More than a million teachers, support workers, and others who deal with children have written to the chancellor, Rishi Sunak, and the education secretary, Nadhim Zahawi, requesting that all children in households receiving universal credit or similar benefits receive free school meals.
The demand comes after a significant survey conducted by The Food Foundation last month, which indicated that roughly 2.6 million children live in households that miss meals or struggle to acquire healthy food, amounting to 17.2 percent of all households with children.
According to the same report, food insecurity in homes with children has increased by 42% since the start of 2022.
Scotland and Wales’ devolved administrations have pledged to provide free school lunches to all primary school students, as well as more substantial breakfast provisions.
In England, no comparable promise has been made to provide the same possibilities to youngsters. In England, a combined household income of £7,400 before benefits is required to qualify for free school lunches.
According to the Child Poverty Action Group, under the present restricted policy, slightly under two out of every five children living in poverty are ineligible for free school lunches.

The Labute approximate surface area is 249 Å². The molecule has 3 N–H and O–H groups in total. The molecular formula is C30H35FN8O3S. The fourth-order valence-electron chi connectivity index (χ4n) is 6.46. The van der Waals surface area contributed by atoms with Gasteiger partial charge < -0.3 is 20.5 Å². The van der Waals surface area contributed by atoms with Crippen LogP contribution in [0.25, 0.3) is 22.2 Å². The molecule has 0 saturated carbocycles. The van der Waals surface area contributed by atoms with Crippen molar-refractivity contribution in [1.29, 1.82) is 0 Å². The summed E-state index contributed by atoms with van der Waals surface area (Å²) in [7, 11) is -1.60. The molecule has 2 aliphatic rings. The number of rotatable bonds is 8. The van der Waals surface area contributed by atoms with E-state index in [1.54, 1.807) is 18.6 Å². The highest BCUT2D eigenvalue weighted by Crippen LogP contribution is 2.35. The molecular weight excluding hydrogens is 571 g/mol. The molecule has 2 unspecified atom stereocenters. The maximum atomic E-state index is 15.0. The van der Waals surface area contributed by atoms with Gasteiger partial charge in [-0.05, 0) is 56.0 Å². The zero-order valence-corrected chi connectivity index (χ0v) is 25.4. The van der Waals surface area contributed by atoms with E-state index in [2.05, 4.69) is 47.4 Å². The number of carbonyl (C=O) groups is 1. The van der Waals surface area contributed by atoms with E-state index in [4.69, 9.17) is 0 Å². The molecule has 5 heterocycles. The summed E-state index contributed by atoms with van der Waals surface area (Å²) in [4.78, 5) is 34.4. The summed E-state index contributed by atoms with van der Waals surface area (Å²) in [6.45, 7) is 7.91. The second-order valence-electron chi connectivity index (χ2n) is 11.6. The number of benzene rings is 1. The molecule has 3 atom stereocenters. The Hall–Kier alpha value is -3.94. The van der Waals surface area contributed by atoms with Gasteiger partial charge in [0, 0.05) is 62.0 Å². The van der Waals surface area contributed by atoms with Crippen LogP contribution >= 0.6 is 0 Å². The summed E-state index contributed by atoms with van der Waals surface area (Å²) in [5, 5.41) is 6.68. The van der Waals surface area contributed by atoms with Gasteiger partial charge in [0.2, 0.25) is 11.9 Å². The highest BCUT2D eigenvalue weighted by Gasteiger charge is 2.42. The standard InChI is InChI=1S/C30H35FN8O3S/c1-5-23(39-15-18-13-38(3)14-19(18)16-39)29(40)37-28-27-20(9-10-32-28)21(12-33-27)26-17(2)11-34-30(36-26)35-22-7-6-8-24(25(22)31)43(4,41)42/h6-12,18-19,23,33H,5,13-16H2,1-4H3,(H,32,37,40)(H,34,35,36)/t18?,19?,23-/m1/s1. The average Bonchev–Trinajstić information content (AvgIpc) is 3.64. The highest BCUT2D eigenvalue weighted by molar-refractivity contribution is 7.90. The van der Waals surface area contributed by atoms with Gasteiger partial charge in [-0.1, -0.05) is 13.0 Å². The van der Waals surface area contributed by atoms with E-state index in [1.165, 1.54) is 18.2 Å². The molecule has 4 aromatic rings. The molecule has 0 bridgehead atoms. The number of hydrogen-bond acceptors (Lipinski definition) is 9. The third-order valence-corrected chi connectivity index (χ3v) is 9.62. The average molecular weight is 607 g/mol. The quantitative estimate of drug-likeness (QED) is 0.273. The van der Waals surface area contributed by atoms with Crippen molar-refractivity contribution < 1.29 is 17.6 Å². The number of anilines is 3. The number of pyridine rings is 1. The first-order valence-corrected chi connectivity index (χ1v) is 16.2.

This group of approximately a million children also misses out on holiday support in terms of access to the government’s HAF schemes, which include a hot lunch, as well as benefits from the pupil premium, a grant given to schools in England to close the achievement gap for the most disadvantaged students.
Numerous studies have demonstrated that eating healthily as a youngster improves health, academic achievement, and behaviour, as well as increasing lifetime productivity.
Jo Ralling, from The Food Foundation, said: “Government urgently needs to reconsider the threshold used in England for free school meals so more children are protected by this vital safety net.
“Far too many of our most vulnerable families are not receiving the support they need and the situation is now critical with the current cost of living crisis.”
Dr Nick Capstick, Chair of the School Food Review Group and headteacher at a Wiltshire primary school, said: “The ability to thrive and enjoy school should be the fundamental right of every child, but more and more of them are coming to school underfed or undernourished.
“We are also seeing more of our pupils having time away from school because of illness and poor oral hygiene caused by inadequate diet. Schools are increasingly faced with the need to support and often feed young people whose families can no longer afford the right food at home. Universal free schools meals is a simple way of eradicating this situation.”
Stephanie Slater, Founder and Chief Executive at School Food Matters, added: “The new data from The Food Foundation makes grim reading and we know from our own research that far too many families, identified by their schools as needing support, do not qualify for free school meals.”